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Science Fiction vs. Fantasy

Started by James_Nostack, November 02, 2005, 03:05:19 AM

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[Ed.'s note: this is split from the Shock 0.1.0 Playtest Thread and pared down by me. -Joshua]

11.  Why is this necessarily science-fiction, as opposed to say, socially conscious fantasy fiction?  Like you could do a shock, "Accursed Magic Rings" and an issue, Will to Power.  I mean, it would be cool if this were uniquely sci-fi, but I'm not sure it is.

Joshua A.C. Newman

OK, let's start with the (I think, very good) definition over at Wikipedia.

Now, let's consider the conceit of Shock: SSF. The idea of a Shock assumes that, otherwise, society and people are pretty much how you, the reader/viewer/player, experience them every day. Some parts of that everyday experience are more interesting to you than others. Those are Issues.

In Fantasy, you might assume that the world is inexplicably different and there are these human, personal themes that are highlighted by that world. The interactions of the characters highlight those personal themes, blown up through the exaggeration of wars, monsters, and family tragedy. That color is there to highlight the personal scope and give traction for the Heroic Cycle to take place, as in Fantasy's proud ancestor, epic mythology.

Beyond that, I'm not really that qualified to discuss Fantasy. I've read Lord of the Rings, the Hobbit, a bunch of Pern novels (which I'll come back to), Earthsea, and so forth, but I don't know where it's gone since then because everything I've ever tried to read is horrible crap.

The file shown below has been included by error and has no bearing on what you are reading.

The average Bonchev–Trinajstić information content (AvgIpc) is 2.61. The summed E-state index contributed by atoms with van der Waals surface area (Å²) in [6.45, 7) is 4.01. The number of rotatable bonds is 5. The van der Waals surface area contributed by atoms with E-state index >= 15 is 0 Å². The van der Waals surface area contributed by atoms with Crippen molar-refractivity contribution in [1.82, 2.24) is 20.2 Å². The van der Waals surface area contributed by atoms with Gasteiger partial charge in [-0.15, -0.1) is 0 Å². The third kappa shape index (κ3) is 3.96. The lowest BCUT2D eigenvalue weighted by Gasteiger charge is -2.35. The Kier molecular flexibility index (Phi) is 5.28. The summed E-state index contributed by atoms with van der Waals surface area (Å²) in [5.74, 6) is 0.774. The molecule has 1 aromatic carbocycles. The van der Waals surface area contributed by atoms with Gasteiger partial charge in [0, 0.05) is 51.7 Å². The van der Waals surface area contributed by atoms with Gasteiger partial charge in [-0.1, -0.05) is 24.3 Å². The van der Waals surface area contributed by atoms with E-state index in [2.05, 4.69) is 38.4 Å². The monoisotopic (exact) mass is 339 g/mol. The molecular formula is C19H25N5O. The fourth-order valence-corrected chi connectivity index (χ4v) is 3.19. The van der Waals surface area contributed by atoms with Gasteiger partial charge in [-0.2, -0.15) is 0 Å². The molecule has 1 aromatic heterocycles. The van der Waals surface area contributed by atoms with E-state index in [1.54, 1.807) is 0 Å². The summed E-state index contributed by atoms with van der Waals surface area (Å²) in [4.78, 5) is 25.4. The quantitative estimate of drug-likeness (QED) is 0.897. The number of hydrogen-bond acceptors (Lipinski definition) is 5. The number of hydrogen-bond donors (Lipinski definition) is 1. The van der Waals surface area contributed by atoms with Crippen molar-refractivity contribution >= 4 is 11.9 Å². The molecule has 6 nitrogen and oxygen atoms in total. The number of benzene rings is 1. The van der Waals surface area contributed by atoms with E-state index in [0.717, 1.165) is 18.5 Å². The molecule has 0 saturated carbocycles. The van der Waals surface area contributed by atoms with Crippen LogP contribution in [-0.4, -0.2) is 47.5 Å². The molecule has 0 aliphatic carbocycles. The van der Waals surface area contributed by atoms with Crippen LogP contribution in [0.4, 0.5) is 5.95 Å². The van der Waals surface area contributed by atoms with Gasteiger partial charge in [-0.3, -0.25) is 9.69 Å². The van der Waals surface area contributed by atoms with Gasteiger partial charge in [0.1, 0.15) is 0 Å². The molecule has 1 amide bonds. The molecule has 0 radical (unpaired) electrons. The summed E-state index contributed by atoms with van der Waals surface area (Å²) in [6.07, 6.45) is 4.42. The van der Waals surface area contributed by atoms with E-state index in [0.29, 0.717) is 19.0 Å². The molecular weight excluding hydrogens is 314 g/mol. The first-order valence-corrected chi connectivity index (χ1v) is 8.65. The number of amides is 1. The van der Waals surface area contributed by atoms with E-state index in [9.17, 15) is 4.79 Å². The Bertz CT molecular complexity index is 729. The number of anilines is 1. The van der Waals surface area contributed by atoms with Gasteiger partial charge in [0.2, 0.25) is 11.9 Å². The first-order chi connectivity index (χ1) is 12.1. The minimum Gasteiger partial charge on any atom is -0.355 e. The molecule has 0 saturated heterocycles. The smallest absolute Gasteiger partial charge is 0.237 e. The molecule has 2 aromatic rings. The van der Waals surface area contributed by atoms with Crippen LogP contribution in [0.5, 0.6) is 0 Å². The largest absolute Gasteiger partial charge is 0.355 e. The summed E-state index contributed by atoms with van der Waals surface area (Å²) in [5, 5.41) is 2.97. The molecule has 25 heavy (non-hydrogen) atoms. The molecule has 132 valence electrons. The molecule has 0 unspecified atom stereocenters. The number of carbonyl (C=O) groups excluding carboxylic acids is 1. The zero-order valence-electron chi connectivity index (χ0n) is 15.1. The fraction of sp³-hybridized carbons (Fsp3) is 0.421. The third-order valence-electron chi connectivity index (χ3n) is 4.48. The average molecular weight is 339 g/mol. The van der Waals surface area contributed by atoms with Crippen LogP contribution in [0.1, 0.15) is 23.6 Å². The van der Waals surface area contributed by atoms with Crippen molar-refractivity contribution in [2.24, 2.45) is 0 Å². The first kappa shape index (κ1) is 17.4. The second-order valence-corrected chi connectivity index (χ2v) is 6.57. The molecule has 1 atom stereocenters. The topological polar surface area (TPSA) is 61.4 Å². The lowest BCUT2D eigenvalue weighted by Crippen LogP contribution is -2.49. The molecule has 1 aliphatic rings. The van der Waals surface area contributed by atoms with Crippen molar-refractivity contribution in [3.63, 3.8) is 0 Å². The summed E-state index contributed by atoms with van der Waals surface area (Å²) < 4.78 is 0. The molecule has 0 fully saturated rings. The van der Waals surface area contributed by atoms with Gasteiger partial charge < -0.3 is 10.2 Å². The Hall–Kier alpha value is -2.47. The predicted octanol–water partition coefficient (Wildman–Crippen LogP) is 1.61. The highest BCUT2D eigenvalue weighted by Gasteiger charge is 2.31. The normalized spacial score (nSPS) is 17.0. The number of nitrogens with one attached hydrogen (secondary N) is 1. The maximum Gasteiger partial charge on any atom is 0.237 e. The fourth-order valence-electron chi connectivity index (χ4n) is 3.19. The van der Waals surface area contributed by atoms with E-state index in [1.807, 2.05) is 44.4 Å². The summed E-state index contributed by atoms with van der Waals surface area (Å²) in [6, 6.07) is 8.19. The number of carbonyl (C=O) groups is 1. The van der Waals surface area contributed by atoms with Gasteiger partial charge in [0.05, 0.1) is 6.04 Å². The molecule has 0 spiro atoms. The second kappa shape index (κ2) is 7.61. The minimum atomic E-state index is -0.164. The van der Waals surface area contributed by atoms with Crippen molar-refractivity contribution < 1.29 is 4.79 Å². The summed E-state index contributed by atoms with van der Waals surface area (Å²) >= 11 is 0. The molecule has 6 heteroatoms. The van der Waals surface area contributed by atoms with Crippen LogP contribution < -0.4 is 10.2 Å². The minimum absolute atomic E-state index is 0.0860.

So let's say we take Beowulf. The themes in Beowulf are: "The Line Between Human And Monster" and "Age". That is shown by having Beowulf fight a monster and do horrible things to it, first eschewing weapons, armor and clothes, then go kill its mom for the sake of his own glory. Later, as an old man, he faces the Dragon and kills it only with the help of a young boy.

So now let's take Dune. Our "hero", Paul, dies by his own devising and his children go on. He represents demagoguery, sure, but it's the world that does the heavy lifting with its Issues: Relgion, Monopoly, Feudalism, Technology, Cold War — and its Shocks: Immortality, Terraforming, Precognition.

That is, it's a matter of focus. Fantasy focuses on the hero, Science Fiction focuses on the society.

Now, obviously, they overlap. There's some discussion of the society in Middle Earth, and obviously there are individual characters in Science Fiction. But in Middle Earth, the society is in service to the characters and their cycles, and in SF, the characters are in service to their world's Issues.

Some comparisons
It's 2005. Aliens invade, destroying the world as we know it, capturing people and putting them in sacks to use for their own nefarious purposes.

It's 1205. Dragons raid, burning towns, villages, and cities alike, capturing virgins and putting them in caves for their own nefarious purposes.

Neither of these, so far, is Science Fiction or Fantasy. We don't have enough to go on. We don't have a piece of fiction, really, just a quickie outline of some events. So let's assume that it doesn't have to do with the color.

Does the fact that a space shuttle is mentioned in the Pern novels make it Science Fiction? Nope. It doesn't even address the topic. What makes the Pern novels fantasy is the concentration on the individuals over their society.

Does the existence of Luke and Vader's relationship make the Star Wars movies Fantasy? Yep! That's what it's all about.